SpaceX Sets New Record for Florida Launch & Recovery Cadence with Starlink Launch
CAPE CANAVERAL: With the 9:25PM launch on June 3, 2020 of sixty more Starlink satellites, SpaceX proved they could shorten their launch cadence by 37% thanks to the expanded SpaceX fleet stationed at Port Canaveral.
SpaceX CEO predicted that SpaceX could one day reach a 48-hour launch cadence. The previous record for back-to-back ocean recovery of the first stage booster was the 8-day period from the launch of Nusantara Satu on February 22, 2019 and Demo Mission 1 on March 2, 2019. With only one autonomous drone ship located at Port Canaveral, it took about a week for the landed booster to sail back to port, offload, and then turn the recovery fleet back around for a second landing attempt.
In the past week, the SpaceX fleet supported two ocean recoveries in five days. First, the booster for the NASA DM-2 mission landed on Of Course I Still Love You (OCISLY) on Saturday May 30. While OCISLY was headed back to port, Just Read the Instructions (JRTI) departed Port Canaveral on May 31. OCISLY arrived back at port on June 2 around 2PM. JRTI was in position to recover the booster from the Starlink launch on June 3, a cadence of five days between ocean recoveries.
This is the first mission for JRTI in over 18 months. Originally stationed in the Pacific, JRTI was moved through the Panama Canal to Port Canaveral and underwent extensive improvements in Florida. Before moving from the Pacific, there were two times where ocean recoveries happened two days apart, but on opposite coasts.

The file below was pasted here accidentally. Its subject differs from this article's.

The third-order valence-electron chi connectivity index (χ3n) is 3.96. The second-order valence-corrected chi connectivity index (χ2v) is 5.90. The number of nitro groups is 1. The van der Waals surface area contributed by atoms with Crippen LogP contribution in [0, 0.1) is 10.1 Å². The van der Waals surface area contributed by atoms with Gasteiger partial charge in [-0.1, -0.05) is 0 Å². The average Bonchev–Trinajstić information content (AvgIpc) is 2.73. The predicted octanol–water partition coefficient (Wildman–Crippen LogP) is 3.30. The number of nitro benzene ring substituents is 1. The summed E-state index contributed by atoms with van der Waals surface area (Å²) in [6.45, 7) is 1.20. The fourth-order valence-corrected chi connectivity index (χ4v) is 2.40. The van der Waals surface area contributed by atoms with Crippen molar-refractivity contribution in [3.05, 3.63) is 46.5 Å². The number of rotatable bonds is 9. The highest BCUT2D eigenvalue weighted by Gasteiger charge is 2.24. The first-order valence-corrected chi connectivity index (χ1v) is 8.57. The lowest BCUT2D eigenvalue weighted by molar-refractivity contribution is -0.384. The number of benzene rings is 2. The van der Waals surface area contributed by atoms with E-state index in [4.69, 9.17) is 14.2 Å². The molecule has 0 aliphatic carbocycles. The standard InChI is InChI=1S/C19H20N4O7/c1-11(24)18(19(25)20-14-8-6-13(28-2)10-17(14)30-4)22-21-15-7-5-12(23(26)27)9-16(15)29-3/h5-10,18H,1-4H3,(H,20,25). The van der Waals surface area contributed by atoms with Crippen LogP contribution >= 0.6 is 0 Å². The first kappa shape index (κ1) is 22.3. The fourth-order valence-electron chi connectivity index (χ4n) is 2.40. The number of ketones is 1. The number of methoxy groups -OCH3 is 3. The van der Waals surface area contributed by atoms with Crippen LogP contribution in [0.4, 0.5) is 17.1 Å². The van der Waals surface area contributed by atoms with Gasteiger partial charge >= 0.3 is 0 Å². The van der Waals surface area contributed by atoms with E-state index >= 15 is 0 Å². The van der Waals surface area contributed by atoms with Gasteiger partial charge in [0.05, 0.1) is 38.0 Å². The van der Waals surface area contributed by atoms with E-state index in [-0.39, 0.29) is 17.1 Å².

It is also notable the improved ground operations at Port Canaveral. During the day on June 3, the landing legs were retracted while the booster was still on OCISLY. The rocket was horizontal by 6PM on June 3, just 28 hours after arriving at Port Canaveral. In the past, the time for the rocket to be horizontal was several days.
Another milestone: This was the fifth mission for Booster 1049.5. This is the second time a booster has flown five times, and the first time a booster has been successfully recovered on the 5th flight. This flight occurred on the 10th anniversary of SpaceX's first flight from Cape Canaveral.
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